But I think Malik is desperate for her approval now that she’s become famous. And it’s another way that her fame and hero status is protecting her. I think she’s mainly afraid of the village now. She’s not afraid of her family. This “thing,” the village, fundamentally disapproves of her.
Malik was so lovely to us when we were there. And Malik doesn’t talk about sadness. He talks about anger. It’s very interesting how the men have this anger inside of them. It’s not a good system for anybody. He says, “When I was young it was jealousy. After that, the anger was arrogance and pride.” It must have been terrifying for a young man to suddenly have to have sex with a woman you’ve never met before. It’s so public.
CV: And a woman who refused to marry you for many years.
KL: Yes! And who shamed you in front of all your friends, who said you should kidnap her. You see him in the film starting to wonder and question what the anger was. You see the shock on his face and that he’s sort of thinking, ‘Oh, what is this anger?’ So they’re all constantly being forced into this self-evaluation through Salma.
CV: In your documentary, The Day I Will Never Forget, and now, Salma, there is this fear of puberty amongst women (also felt in the West) because a lot of abuse, exploitation and oppression really kicks in at the onset of puberty.
KL: I don’t know if you picked up on when Fatima, the niece, is trying to refuse food and the aunt [Jarina] is trying to force her to eat. I was very much like Fatima, I dreaded puberty. I wanted to not get the curves. I thought that I would then be an adult and I didn’t want to be this adult because there was no models of what a woman could be that I liked. But there you can see that it’s absolutely terrifying.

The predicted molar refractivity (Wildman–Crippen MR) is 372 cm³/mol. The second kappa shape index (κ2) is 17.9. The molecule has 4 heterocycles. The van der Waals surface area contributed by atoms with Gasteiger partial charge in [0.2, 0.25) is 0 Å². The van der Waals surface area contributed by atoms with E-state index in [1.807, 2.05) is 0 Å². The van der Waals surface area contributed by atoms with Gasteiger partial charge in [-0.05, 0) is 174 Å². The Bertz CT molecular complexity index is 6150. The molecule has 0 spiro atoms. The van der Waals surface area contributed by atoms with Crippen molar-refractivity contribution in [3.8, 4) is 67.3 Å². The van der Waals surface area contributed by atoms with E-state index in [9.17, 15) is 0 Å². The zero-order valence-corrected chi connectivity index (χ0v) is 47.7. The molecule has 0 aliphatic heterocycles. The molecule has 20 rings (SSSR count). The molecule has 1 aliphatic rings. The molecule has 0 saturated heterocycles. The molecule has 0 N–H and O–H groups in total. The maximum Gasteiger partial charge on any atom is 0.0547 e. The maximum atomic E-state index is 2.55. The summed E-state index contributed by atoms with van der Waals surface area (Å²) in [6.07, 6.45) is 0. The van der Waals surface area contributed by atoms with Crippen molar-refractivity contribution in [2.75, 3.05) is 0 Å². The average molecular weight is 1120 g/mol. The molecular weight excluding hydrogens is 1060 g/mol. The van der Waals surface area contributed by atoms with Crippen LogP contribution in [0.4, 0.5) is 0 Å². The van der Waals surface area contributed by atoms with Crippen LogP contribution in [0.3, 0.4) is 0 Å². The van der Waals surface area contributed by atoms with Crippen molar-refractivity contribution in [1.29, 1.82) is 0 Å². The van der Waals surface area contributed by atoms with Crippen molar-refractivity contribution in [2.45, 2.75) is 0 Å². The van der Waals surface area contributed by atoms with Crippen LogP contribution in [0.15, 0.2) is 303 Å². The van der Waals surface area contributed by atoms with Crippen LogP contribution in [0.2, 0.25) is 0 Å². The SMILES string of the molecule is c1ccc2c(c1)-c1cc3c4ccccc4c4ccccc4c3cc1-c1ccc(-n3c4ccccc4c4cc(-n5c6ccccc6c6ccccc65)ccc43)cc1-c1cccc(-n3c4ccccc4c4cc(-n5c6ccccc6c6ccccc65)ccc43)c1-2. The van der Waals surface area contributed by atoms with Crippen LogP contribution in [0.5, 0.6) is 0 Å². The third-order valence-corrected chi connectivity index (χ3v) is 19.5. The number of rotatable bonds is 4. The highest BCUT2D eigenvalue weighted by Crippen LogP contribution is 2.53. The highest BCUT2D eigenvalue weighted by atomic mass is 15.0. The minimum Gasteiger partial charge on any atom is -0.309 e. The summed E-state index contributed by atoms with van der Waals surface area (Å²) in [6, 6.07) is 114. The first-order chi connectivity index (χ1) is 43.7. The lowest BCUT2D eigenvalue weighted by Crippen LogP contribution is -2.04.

Those two little girls that you see on the roof, looking at the sunset and dancing, you sort of know that it’s going to be a year at the most of those sunsets that they’ll be able to look at. It was almost unbearable when I was watching them because I was thinking, ‘Oh, darlings, enjoy this sunset because it’s one of your last, probably.’ And that’s obviously tied up with puberty. So you can see why Fatima’s big fear is becoming a woman because it’s the end of your life, really.
CV: There is a lot of smiling amongst the women even as they discuss very painful things. Is this part of the numbing, a coping mechanism to deal with severe oppression? Or the face they’re showing to the camera?
KL: Yes, I’m so glad you got that. I think if you feel there’s no way out…there is a scene in the film, after the aunt [Jarina] smiles into the camera [after force feeding Fatima] as if to say, ‘Oh, this isn’t serious. I’m forcing her to eat. This is nothing. Don’t worry everything’s fine.’ And then Salma says, “They don’t seem to realize the suffering they’re all carrying around in them.”
They’ve had to somehow put it to one side. A bit like how abused children do, they flit it off from themselves. And mum says it when Salma asks her, “Why did you give me away, mum?” And mum doesn’t answer her, she answers us. She says, “Oh, I didn’t think anything of it at the time. I thought my parents would look after her. I suppose I was too young to care.” And she kind of looks dead. There’s a sort of deadness to it. She doesn’t say, “It broke my heart to give my baby girl away,” which it must have done.
The aunt [little ma] breaks through when she says, “I cried and cried when they took Salma away from me. And then when I was locked up, I was looking over the walls…” Then she sort of laughs and Salma sort of laughs when she says, “The window didn’t show me anything.” But they kind of break out of it.
If you’ve been told all your life that this is what your destiny is. This is your life. You have to come to terms with it or otherwise you would kill yourself, maybe. So you put the sadness to one side and that’s what Salma talks about when she talks about the sadness.